A consultant at Barnett Waddingham has commented on recent research showing that the number of people working in retirement has soared.
Malcolm McLean stated: ‘The continuing trend for individuals choosing to work on past traditional retirement ages clearly chimes with recent actions by the Government to accelerate the rising state pension age.
‘Most people who now elect to stay on in work do so through economic necessity either because they do not have any sort of private pension provision or, even where they do, their pension plans have not delivered the level of income they had expected.
‘The latest evidence, however, also shows that it is not just the “unpensioned” that have a need to return to work at a time of life when their forefathers might have settled for a retired lifestyle – it applies to formerly higher earning men as well. The reasons for this are not completely clear – it may be a reaction to the loss of power and authority that they had in their working lives, a desire to co-ordinate their retirements with those of their partners or other entirely personal reasons.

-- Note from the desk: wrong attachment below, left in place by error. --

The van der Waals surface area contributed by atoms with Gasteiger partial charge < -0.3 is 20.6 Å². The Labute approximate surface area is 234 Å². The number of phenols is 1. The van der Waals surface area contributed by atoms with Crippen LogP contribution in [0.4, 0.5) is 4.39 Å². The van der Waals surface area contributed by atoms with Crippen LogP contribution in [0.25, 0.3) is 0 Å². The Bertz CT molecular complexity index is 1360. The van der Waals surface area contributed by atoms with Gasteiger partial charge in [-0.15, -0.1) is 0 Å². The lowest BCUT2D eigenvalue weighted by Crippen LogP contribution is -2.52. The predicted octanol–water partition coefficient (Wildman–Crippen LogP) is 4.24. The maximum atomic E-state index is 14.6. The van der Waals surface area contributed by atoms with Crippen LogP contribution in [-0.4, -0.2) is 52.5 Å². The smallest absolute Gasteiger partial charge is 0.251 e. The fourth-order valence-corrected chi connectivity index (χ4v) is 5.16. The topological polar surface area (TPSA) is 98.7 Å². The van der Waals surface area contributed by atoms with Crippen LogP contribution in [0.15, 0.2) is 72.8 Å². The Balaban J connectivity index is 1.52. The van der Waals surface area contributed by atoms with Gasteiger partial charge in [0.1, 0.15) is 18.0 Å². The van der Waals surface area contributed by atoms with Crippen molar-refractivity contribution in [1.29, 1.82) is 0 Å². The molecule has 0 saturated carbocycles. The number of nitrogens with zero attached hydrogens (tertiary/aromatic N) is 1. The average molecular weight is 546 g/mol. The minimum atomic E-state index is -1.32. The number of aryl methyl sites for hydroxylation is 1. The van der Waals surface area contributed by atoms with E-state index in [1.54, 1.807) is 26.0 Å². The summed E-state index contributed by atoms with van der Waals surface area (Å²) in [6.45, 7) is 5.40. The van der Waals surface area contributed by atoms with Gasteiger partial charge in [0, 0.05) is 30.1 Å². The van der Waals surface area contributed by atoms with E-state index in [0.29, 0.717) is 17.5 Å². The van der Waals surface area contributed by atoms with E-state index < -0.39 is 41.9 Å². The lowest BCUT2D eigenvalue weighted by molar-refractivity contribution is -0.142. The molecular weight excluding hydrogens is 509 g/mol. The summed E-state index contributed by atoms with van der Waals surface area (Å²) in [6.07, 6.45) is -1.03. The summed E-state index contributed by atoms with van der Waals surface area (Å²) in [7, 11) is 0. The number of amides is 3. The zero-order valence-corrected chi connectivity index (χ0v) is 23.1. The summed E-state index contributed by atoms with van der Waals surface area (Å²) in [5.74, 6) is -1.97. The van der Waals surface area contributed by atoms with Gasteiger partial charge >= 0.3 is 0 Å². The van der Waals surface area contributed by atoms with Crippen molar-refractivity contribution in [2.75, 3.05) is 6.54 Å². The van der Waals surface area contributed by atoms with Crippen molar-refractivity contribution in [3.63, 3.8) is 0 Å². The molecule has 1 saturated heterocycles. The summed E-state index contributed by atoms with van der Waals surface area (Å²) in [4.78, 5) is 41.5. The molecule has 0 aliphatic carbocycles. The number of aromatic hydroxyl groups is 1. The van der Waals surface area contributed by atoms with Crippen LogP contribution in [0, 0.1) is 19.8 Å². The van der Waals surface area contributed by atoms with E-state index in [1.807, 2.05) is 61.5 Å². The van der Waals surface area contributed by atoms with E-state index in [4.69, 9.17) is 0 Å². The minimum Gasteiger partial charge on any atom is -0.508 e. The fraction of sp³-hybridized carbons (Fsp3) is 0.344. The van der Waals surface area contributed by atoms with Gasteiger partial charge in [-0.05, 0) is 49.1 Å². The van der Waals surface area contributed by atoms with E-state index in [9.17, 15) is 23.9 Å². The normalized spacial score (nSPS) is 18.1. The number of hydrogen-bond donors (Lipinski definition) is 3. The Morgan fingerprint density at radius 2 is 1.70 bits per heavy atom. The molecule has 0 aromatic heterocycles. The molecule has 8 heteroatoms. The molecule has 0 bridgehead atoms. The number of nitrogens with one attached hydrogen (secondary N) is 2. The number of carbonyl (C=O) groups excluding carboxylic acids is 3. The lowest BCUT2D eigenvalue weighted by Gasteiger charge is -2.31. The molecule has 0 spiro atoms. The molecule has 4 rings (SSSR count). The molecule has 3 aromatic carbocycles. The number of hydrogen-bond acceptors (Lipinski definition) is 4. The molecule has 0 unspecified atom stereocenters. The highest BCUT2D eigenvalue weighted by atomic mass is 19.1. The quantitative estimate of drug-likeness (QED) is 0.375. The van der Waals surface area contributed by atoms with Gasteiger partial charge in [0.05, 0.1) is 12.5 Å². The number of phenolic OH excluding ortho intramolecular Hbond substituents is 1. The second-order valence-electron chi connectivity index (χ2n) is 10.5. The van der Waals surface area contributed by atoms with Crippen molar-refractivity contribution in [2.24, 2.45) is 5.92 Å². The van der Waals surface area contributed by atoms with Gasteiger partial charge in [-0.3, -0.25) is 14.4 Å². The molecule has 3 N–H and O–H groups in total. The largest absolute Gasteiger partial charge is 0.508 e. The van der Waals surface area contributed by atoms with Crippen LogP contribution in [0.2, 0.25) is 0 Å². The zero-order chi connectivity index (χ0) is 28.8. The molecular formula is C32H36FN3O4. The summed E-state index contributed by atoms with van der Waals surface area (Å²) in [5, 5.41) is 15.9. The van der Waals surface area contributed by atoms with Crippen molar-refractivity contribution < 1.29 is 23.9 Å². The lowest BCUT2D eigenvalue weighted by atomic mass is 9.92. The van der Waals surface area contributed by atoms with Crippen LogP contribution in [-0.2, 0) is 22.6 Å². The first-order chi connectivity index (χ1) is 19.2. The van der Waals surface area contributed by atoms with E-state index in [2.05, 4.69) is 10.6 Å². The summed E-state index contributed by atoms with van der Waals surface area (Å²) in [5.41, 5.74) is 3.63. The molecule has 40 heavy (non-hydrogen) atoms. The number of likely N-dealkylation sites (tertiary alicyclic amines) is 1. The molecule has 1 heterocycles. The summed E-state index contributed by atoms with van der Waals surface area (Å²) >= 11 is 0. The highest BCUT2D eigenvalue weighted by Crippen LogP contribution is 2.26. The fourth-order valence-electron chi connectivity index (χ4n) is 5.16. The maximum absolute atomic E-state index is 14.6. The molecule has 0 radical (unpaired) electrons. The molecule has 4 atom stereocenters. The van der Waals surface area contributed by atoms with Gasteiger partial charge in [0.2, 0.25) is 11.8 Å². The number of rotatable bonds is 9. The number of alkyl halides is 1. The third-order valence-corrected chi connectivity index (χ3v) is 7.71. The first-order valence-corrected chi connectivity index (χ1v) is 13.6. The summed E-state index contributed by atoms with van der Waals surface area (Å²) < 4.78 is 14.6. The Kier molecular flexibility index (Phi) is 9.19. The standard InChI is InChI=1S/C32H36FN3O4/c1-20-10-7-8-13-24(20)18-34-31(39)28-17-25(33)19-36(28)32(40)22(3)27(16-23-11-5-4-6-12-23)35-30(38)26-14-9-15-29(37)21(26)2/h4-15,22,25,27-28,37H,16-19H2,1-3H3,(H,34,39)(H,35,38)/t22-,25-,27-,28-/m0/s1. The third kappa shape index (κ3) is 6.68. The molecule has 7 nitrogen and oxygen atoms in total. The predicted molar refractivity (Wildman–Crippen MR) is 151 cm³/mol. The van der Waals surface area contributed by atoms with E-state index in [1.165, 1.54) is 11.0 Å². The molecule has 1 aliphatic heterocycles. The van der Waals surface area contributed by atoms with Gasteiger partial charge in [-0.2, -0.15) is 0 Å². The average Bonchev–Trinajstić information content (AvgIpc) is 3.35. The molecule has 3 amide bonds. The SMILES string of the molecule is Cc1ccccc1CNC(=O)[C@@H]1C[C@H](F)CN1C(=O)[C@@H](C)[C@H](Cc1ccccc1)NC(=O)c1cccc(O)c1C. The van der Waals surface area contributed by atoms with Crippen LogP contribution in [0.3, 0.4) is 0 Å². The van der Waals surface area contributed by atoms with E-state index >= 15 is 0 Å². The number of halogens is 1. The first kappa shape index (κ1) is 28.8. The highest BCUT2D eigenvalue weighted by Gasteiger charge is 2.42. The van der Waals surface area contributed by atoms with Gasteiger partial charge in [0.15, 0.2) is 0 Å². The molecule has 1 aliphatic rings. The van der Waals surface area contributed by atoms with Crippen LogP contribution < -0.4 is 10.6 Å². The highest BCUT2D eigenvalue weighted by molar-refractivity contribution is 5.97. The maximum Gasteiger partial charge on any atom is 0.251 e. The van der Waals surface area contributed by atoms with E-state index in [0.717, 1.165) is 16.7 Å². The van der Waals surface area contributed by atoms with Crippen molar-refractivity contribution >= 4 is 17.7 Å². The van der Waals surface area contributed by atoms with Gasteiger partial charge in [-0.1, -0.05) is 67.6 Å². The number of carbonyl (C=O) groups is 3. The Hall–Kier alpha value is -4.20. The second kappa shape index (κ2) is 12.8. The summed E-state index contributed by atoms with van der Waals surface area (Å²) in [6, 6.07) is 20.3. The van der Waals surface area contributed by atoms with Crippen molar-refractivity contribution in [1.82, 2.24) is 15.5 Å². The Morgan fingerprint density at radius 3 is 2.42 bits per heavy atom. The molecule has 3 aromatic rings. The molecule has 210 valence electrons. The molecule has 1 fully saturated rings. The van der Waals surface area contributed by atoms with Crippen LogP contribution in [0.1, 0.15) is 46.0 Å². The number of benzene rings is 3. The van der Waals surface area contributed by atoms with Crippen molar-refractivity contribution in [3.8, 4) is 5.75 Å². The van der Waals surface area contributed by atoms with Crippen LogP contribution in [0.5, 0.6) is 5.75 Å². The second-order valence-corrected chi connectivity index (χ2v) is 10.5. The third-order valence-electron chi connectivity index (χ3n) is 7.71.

Another possibility is that people simply get bored in retirement, and return to work to occupy themselves.
‘One worrying consequence of all this is the effect that later retirement is having and will continue to have on the availability of graduate jobs for young people, and the inter-generational conflict that may emerge if these trends continue. Another generation of inadequately supported pensioners could result.’